Essays On Air

Essays On Air: Australia’s property boom and bust cycle stretches back to colonial days

In the 1980s, Australian geographer Maurice Daly exposed the urban planning system as a policy toolkit developers could capitalise on to drive subdivision and speculation – an insight that remains true even today. AAP Image/Lukas Coch

Essays On Air: Australia’s property boom and bust cycle stretches back to colonial days

Essays On Air: Australia’s property boom and bust cycle stretches back to colonial days. The Conversation, CC BY58.7 MB (download)

Australia’s property market is slowing and many people are contemplating a possible bust. But today’s episode of Essays On Air reminds us that even since colonial days, Australia’s property market has had its ups and downs.

Essays On Air, a podcast from The Conversation, brings you the best and most beautiful writing from Australian researchers.

Today, University of Sydney urbanism researchers Alistair Sisson and Dallas Rogers narrate a recent essay they wrote for the journal Australian Geographer on boom and bust cycles in major Australian cities.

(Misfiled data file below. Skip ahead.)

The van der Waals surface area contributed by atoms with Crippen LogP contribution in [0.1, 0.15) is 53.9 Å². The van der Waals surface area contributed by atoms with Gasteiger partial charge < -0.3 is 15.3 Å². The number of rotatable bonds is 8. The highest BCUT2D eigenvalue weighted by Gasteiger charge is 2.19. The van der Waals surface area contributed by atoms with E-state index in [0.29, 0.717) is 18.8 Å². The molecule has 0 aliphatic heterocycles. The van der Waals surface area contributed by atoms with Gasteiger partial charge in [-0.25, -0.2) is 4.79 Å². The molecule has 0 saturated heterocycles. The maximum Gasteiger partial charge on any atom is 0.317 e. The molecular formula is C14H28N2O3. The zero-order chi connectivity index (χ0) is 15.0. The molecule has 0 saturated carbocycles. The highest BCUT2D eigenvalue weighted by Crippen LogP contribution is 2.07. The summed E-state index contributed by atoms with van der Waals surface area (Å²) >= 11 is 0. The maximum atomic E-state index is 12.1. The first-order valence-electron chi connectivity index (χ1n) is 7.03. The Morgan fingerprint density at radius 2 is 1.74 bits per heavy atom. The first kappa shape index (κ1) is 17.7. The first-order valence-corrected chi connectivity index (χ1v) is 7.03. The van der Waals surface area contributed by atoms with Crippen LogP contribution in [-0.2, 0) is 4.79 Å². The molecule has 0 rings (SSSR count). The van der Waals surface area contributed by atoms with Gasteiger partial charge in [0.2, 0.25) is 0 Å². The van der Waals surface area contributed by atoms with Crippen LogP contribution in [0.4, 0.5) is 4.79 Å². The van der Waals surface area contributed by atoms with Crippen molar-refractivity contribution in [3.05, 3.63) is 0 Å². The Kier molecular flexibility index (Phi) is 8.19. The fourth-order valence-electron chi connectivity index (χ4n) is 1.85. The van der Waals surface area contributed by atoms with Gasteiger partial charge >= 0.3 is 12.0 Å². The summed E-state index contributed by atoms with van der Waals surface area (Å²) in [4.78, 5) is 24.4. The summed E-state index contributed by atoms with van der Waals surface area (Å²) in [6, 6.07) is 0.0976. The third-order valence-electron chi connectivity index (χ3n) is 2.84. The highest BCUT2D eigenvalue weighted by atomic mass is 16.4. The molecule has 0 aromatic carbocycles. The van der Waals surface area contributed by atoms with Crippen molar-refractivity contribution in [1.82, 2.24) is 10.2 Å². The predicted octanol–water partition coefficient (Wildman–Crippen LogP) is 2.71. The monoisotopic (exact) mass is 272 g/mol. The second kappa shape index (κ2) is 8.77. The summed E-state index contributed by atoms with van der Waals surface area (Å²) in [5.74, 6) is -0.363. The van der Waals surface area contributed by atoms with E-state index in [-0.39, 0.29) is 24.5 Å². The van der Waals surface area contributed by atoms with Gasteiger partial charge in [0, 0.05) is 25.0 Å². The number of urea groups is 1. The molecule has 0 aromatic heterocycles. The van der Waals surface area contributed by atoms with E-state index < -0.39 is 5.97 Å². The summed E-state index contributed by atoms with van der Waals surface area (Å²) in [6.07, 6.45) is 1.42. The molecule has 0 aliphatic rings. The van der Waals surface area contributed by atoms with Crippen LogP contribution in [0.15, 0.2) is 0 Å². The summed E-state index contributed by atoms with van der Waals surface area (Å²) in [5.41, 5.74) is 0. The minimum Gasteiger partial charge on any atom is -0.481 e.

It’s titled Property speculation, global capital, urban planning and financialisation: Sydney Boom, Sydney Bust redux. It was recorded and edited by Dallas Rogers and written with Alistair Sisson and Chris Gibson for the 100th anniversary of the journal Australian Geographer.

The audio version features the voices of Roderick Chambers and Kevin Suarez, producers from the community radio station 2SER.

The authors would like to acknowledge the Gadigal people of the Eora nation, upon whose land their research takes place.

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Additional audio

Strange Dog by Blue Dot Sessions

Atlantic State of Mind (A Long Winter) by McGee

Gnossienne No3 by Trans Alp

Soundscape audio sourced from freesound.org

Hip Horns With Drums by (none given)